Obstacles to sleep
Of course, for many of us, getting enough sleep isn’t as simple as going to bed by 10 pm every night and setting our alarm clocks. There is a lot that gets in the way.
Stress is a major barrier to sleep. The two are intimately and cyclically linked—stress makes it harder to sleep, and lack of sleep contributes to stress. If you’re feeling constantly stressed, you may have a hard time both falling and staying asleep, and the problem can compound over time.
Scheduling is another big concern. If you work a shift job, you often find out only days, even hours in advance that you have to work, and the times are frequently changing. This makes it really hard to sleep, because you might have to go to bed at different times every night in order to keep up with your work demands. If you work a job with set hours, meanwhile, you might still feel hard-pressed to accomplish everything else you want to get done outside of work. Many people end up cutting down on sleep in order to find extra time in the day.
Health conditions like sleep apnea can make getting restful sleep really difficult. People with sleep apnea wake up throughout the night struggling to breath—but typically, they don’t remember doing so. This is both dangerous on its own, and makes it impossible to feel rested the next morning. Digestive problems can also make it hard to sleep.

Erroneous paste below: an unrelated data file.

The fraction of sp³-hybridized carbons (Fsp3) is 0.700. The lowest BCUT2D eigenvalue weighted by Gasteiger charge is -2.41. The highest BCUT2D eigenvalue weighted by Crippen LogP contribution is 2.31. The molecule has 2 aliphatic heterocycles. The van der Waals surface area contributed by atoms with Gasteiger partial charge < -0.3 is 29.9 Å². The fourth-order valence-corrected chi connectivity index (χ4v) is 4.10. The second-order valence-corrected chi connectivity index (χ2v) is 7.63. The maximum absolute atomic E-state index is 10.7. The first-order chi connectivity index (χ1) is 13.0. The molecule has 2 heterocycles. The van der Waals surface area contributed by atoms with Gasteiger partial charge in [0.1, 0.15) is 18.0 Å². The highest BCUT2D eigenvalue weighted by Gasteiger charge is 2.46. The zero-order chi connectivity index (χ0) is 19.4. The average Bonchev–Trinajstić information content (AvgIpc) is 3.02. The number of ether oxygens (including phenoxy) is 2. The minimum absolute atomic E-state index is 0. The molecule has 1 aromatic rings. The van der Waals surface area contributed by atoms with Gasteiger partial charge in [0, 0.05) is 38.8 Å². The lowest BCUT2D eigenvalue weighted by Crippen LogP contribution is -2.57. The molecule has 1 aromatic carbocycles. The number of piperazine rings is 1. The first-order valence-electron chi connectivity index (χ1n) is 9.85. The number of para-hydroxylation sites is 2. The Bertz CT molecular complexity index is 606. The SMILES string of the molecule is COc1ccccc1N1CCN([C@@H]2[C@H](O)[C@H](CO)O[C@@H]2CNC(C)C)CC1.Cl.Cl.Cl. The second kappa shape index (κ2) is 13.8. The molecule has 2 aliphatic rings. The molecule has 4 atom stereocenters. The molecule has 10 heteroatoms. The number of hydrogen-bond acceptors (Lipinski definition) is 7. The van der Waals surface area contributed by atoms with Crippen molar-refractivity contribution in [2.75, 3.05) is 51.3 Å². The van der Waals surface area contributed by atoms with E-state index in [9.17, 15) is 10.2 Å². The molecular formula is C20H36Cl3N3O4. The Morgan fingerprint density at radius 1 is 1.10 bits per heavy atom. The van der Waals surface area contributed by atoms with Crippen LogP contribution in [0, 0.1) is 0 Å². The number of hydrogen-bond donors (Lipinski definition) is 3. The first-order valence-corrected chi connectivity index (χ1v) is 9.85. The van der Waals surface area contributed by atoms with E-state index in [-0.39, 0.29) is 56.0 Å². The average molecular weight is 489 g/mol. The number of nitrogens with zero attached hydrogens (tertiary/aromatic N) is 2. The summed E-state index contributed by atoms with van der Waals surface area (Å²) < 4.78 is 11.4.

While it may seem obvious, caffeine is an obstacle. Who doesn’t enjoy a cup of coffee after dinner from time to time? Unfortunately, caffeine can affect your body for up to 12 hours after you consume it, so bear that in mind if you’re a coffee drinker and having trouble sleeping. Likewise, alcohol and other drugs can get in the way significantly.
Finally, a brief note on screen time. Many of us spend a lot of time on our phones, tablets, laptops and televisions. When we do that within an hour or two before bed, that keeps our brains active and wired at the very time we want to be winding down.
5 tips for getting a good night’s sleep
So, if we want to sleep better, what should we do? If you’re struggling with chronic insomnia, or consistently wake up in the morning feeling exhausted, schedule an appointment with a functional medicine or integrative health physician. They can help pinpoint any physiological issues or health problems that may be interfering with your sleep. A psychotherapist can also be really helpful, especially if your insomnia is stress-related.